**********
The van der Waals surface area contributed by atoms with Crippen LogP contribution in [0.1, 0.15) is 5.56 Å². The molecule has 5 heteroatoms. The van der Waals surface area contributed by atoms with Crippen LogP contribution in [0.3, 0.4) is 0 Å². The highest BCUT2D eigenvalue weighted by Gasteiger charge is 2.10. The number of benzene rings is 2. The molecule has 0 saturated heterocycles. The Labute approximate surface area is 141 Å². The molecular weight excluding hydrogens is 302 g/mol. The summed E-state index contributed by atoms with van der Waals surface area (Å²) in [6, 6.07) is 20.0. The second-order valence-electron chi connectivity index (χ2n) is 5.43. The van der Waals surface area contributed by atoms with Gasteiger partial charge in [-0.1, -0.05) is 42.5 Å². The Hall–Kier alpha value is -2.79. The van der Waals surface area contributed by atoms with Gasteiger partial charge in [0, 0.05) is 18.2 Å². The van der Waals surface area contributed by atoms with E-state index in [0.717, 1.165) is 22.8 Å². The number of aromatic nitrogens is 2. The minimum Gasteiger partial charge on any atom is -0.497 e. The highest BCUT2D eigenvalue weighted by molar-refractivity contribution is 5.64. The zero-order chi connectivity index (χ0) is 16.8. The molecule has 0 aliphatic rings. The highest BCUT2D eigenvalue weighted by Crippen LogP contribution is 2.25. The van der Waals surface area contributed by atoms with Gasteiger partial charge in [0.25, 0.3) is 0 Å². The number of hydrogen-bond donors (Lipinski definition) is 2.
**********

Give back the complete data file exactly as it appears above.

The van der Waals surface area contributed by atoms with Crippen LogP contribution in [0.1, 0.15) is 5.56 Å². The molecule has 5 heteroatoms. The van der Waals surface area contributed by atoms with Crippen LogP contribution in [0.3, 0.4) is 0 Å². The highest BCUT2D eigenvalue weighted by Gasteiger charge is 2.10. The number of benzene rings is 2. The molecule has 0 saturated heterocycles. The Labute approximate surface area is 141 Å². The molecular weight excluding hydrogens is 302 g/mol. The summed E-state index contributed by atoms with van der Waals surface area (Å²) in [6, 6.07) is 20.0. The second-order valence-electron chi connectivity index (χ2n) is 5.43. The van der Waals surface area contributed by atoms with Gasteiger partial charge in [-0.1, -0.05) is 42.5 Å². The Hall–Kier alpha value is -2.79. The van der Waals surface area contributed by atoms with Gasteiger partial charge in [0, 0.05) is 18.2 Å². The van der Waals surface area contributed by atoms with E-state index in [0.717, 1.165) is 22.8 Å². The number of aromatic nitrogens is 2. The minimum Gasteiger partial charge on any atom is -0.497 e. The highest BCUT2D eigenvalue weighted by molar-refractivity contribution is 5.64. The zero-order chi connectivity index (χ0) is 16.8. The molecule has 0 aliphatic rings. The highest BCUT2D eigenvalue weighted by Crippen LogP contribution is 2.25. The van der Waals surface area contributed by atoms with Gasteiger partial charge in [0.25, 0.3) is 0 Å². The number of hydrogen-bond donors (Lipinski definition) is 2.